Rochelle Farris, McNary High School's College and Career advisor, is still working with students to plan for their future as they navigate distance learning.

Even though school has switched to distance learning, the College and Career Center (CCC) at McNary High School is still open and available for students. Many students have been unsure about graduation, FAFSA and the Oregon Student Aid Application (ORSAA), and scholarships, but Rochelle Farris is working hard to address the concerns.

Most information about scholarships available and how to apply for FAFSA can be found on the college and career center website (tinyurl.com/mcnaryccc). There are also scheduled events and recordings of the meetings if students can’t make it. Farris encourages students to join the REMIND app and sign up to receive notifications about important dates and other school related topics for their class.

Although every scholarship is different, the most common application deadlines tend to be Nov. 1, Nov. 15, Dec. 15, Jan. 15 and Feb. 1. FAFSA and ORSAA both open on Oct. 1. Students with any more questions should contact Farris on the school website.

Beginning Oct. 5, seniors will be introduced to a new class on Canvas that will provide resources and planning information. The class will not be graded but advisory teachers will encourage their students to check out some of the assignments provided in the class.

Many colleges are not requiring SAT/ACT test scores as part of the application process. However, some scholarships still require the tests as part of their award process. 

“Each student should look at their top choice schools and connect directly with their college admissions counselor to determine the steps for applying and any changes they have made to admissions requirements or scholarship applications for this year,” said Farris.

When it comes to college application essays, many students have turned to talking about COVID-19, but Farris encourages students to take a different route. 

“The most important thing about admissions and scholarship essays is making it personal,” said Farris. The CCC website has an essay writing model that Farris hopes students will use to help write their own essays when it comes to applying for colleges. Students can then use the essay they wrote to apply for multiple scholarships that have the same prompt.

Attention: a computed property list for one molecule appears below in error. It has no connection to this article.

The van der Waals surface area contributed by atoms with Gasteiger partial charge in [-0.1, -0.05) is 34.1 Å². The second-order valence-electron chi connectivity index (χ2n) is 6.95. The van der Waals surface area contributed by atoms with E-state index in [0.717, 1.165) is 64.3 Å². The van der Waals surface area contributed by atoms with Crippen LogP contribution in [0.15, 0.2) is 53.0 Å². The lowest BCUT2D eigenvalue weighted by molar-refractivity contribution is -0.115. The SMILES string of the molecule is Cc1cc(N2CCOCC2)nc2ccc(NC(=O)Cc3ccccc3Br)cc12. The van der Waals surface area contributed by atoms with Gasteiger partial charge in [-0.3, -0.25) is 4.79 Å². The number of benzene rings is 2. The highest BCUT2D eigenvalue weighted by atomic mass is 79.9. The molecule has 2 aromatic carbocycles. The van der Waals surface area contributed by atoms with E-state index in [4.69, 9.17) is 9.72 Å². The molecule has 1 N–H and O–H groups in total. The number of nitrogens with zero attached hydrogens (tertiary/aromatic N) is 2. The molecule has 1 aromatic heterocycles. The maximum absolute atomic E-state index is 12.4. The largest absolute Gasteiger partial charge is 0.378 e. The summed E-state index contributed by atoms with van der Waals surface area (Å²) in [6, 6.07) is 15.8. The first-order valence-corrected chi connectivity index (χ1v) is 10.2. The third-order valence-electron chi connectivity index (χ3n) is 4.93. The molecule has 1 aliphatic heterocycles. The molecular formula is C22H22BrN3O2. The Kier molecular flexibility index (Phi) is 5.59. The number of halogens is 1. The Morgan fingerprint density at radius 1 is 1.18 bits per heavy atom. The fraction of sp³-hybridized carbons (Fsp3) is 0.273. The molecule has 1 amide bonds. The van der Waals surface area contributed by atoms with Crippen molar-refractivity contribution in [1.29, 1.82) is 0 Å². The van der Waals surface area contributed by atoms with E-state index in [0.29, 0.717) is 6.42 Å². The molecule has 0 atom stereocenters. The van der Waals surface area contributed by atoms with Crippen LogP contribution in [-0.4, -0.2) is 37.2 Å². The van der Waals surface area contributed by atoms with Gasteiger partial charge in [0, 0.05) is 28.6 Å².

With the start of virtual learning, many students have been concerned about the lack of extracurricular activities and sports available to them. Less experience outside the classroom means some students are struggling when trying to write scholarship and college essays.

Farris challenges students to look at what they could be doing during the pandemic for their community. “Colleges understand the limitations we all face due to the pandemic,” she said. 

Earlier this week, Farris began hosting virtual Zoom drop-in events from 10 a.m. to noon. The sessions will continue every Monday for students and parents to ask questions and get general feedback. Those concerned about graduation should also contact their school counselor to make a personal, guided plan.

Before distance learning, students who signed up for the mentor program would meet with a mentor who will help guide them towards college and career opportunities. So far, this program has not been available, however, McNary mentors were scheduled to meet on Tuesday, Sept. 29 to discuss the mentor program and how it will work. 

“Based on restrictions the district has placed on Zoom meetings to only allow students into the sessions, we will be unable to use that platform for mentors to meet with students. However, REMIND connections are still an option (texting and phone calls) and then we are looking at other possible options,” said Farris.